A Love That Breaks
Did you know that the first two people Jesus' appeared to after His resurrection were never mentioned before or after? A small twenty-two verse section in Luke is all that's recorded of their existence. One of them isn't even named.
The road they are traveling on was so insignificant it was never even placed on a map. You could visit Israel and a tour guide would show you what might be the Emmaus road, but it would only be a best-guess.
Yet, Jesus makes the effort to show up there first. He doesn't go to Peter or Mary Magdelene. He goes to the unnamed and insignificant, the ones who are walking away.
“Now that same day two of them were going to a village called Emmaus, about seven miles from Jerusalem. They were talking with each other about everything that had happened. As they talked and discussed these things with each other, Jesus himself came up and walked along with them; but they were kept from recognizing him. He asked them, “What are you discussing together as you walk along?” They stood still, their faces downcast.” (Luke 24:13-17 NIV)
These two travelers were leaving Jerusalem. Their doubt and grief had clouded them so much that even when a group of women claimed visited by an angel and told Jesus was alive, they still did not believe (Luke 24:11) and they walked away, down a seven-mile road, towards Emmaus.
We all walk away for different reasons - doubt, anger, shame, rebellion. Our emotions trump all. Our patience lacks. So we let go of our hope and faith and leave it all behind. We think we are insignificant and unnoticed by God, but it is the exact opposite.
The travelers walked away, away from the place where the Son of God supposedly was alive, but Jesus came to them anyways. They don’t recognize who Jesus is, but He journeys with them, never abandoning them. Jesus broke the gap between Himself and the two travelers, and He continually breaks the gap to reach us as well.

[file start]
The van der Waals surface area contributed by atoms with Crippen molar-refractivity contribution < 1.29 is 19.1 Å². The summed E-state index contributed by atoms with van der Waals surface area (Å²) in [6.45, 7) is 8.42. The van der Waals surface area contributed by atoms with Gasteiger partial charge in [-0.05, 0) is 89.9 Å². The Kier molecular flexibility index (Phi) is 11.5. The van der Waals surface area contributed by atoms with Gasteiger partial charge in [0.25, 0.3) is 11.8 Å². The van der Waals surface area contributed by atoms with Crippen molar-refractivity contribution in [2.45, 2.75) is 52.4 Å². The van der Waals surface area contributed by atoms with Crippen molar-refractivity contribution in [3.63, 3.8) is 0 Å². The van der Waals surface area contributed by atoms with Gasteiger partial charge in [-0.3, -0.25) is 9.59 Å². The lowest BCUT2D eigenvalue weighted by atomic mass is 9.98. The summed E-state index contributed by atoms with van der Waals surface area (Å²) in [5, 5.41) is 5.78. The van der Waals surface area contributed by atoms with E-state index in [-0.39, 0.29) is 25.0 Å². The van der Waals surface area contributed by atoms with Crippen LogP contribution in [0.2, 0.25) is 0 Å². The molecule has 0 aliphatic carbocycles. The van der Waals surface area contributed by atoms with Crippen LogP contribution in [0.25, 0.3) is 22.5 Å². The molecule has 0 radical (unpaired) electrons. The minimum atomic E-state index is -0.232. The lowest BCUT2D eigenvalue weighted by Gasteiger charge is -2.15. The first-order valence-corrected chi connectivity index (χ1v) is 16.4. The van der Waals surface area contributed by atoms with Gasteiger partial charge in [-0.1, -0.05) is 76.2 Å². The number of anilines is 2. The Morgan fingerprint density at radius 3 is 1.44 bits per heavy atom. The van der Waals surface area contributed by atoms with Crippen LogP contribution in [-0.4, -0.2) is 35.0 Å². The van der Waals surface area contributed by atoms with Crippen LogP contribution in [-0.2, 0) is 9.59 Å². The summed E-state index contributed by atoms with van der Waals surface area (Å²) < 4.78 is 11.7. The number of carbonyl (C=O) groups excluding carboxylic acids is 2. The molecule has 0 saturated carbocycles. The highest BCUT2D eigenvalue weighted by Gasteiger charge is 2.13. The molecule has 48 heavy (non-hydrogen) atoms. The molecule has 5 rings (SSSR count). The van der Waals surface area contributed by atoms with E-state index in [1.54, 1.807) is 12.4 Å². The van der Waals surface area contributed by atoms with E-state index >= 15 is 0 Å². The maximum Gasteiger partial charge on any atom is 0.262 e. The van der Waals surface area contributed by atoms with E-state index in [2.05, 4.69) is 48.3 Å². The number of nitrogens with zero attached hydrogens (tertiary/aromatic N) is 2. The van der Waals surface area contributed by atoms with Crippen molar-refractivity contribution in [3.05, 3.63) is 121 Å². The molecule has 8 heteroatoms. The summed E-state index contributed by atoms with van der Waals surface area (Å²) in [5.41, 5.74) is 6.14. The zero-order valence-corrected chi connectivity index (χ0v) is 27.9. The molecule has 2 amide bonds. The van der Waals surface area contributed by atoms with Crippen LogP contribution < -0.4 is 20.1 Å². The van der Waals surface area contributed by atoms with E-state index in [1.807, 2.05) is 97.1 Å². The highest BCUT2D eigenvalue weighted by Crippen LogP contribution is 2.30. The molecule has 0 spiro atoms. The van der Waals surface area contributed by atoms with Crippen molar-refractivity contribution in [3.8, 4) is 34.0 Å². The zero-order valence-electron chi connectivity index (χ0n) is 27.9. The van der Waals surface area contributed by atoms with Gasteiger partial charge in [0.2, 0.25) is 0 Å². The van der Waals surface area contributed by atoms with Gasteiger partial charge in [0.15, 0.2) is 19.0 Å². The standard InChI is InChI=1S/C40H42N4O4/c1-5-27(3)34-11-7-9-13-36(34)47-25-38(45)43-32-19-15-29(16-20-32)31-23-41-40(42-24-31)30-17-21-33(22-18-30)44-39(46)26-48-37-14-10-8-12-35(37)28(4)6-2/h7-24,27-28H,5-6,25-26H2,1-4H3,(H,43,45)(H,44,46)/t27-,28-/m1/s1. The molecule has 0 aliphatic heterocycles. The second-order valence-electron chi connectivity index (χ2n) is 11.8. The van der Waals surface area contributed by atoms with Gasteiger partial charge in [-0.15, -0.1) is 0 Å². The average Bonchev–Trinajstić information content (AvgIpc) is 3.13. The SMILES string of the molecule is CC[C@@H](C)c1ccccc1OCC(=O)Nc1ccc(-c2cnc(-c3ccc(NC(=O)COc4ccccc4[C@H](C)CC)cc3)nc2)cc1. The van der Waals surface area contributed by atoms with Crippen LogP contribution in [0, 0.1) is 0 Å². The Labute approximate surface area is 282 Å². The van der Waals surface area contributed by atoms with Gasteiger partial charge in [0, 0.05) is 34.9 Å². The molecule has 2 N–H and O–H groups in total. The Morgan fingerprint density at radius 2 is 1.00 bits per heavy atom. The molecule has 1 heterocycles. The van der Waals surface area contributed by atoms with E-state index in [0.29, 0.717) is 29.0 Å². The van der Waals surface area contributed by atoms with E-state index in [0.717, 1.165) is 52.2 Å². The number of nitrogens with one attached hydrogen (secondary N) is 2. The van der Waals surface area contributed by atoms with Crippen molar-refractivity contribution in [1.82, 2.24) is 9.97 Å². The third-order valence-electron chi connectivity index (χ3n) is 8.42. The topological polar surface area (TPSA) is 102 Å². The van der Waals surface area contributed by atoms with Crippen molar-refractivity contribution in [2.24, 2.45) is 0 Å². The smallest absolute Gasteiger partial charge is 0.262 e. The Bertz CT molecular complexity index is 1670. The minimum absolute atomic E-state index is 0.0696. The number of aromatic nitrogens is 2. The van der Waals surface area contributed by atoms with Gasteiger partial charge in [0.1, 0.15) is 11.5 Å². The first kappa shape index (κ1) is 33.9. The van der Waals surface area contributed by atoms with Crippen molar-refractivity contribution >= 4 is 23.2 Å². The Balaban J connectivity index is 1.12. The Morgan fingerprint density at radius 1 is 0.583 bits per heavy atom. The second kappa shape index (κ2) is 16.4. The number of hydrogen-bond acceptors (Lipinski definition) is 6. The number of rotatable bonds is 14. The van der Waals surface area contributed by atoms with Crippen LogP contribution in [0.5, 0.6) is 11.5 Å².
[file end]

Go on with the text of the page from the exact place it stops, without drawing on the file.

His love is a love that breaks.
“As they approached the village to which they were going...they urged him strongly, “Stay with us, for it is nearly evening; the day is almost over.” So he went in to stay with them. When he was at the table with them, he took bread, gave thanks, broke it and began to give it to them. Then their eyes were opened and they recognized him, and he disappeared from their sight...They got up and returned at once to Jerusalem. There they found the Eleven and those with them...[and they] told what had happened on the way, and how Jesus was recognized by them when he broke the bread.” (Luke 24:28-35 NIV)
In order for the travelers to recognize Jesus, in order for them to return back from where they came, something had to break. It was when the bread was broken that their eyes could see. It was when the bread was broken that they realized He had been with them all along. It was when the bread was broken that their hopelessness was traded for a faith renewed.
Like the bread, Jesus broke His body on the cross for us. He broke so that we could break - from shame, from death, from self. No longer are we insignificant or unnoticed. No longer are we shackled, enslaved to our sin, but rather renewed, restored, and freed.
His love is a love that breaks. Happy Easter!
"And he took bread, gave thanks and broke it, and gave it to them, saying, "This is my body given for you; do this in remembrance of me." (Luke 22:19 NIV)